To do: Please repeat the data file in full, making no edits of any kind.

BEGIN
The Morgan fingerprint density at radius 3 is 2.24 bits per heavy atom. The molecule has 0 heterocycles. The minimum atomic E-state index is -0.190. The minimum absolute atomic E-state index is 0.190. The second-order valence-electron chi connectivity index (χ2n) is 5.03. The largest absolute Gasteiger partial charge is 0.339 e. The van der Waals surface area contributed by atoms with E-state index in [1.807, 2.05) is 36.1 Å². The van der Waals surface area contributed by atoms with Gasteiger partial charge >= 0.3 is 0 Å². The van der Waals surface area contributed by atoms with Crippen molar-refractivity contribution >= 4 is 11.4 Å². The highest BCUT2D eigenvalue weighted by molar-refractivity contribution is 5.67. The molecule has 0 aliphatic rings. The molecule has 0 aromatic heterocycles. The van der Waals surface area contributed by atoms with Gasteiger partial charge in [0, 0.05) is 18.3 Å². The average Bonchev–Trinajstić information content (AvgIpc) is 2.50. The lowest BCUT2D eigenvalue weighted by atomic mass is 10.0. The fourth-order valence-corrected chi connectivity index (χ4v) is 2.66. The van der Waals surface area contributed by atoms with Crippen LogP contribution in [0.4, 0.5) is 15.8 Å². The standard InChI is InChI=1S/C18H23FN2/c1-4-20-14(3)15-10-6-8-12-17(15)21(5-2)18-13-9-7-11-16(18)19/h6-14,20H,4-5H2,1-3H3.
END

The Morgan fingerprint density at radius 3 is 2.24 bits per heavy atom. The molecule has 0 heterocycles. The minimum atomic E-state index is -0.190. The minimum absolute atomic E-state index is 0.190. The second-order valence-electron chi connectivity index (χ2n) is 5.03. The largest absolute Gasteiger partial charge is 0.339 e. The van der Waals surface area contributed by atoms with E-state index in [1.807, 2.05) is 36.1 Å². The van der Waals surface area contributed by atoms with Gasteiger partial charge >= 0.3 is 0 Å². The van der Waals surface area contributed by atoms with Crippen molar-refractivity contribution >= 4 is 11.4 Å². The highest BCUT2D eigenvalue weighted by molar-refractivity contribution is 5.67. The molecule has 0 aliphatic rings. The molecule has 0 aromatic heterocycles. The van der Waals surface area contributed by atoms with Gasteiger partial charge in [0, 0.05) is 18.3 Å². The average Bonchev–Trinajstić information content (AvgIpc) is 2.50. The lowest BCUT2D eigenvalue weighted by atomic mass is 10.0. The fourth-order valence-corrected chi connectivity index (χ4v) is 2.66. The van der Waals surface area contributed by atoms with Crippen LogP contribution in [0.4, 0.5) is 15.8 Å². The standard InChI is InChI=1S/C18H23FN2/c1-4-20-14(3)15-10-6-8-12-17(15)21(5-2)18-13-9-7-11-16(18)19/h6-14,20H,4-5H2,1-3H3.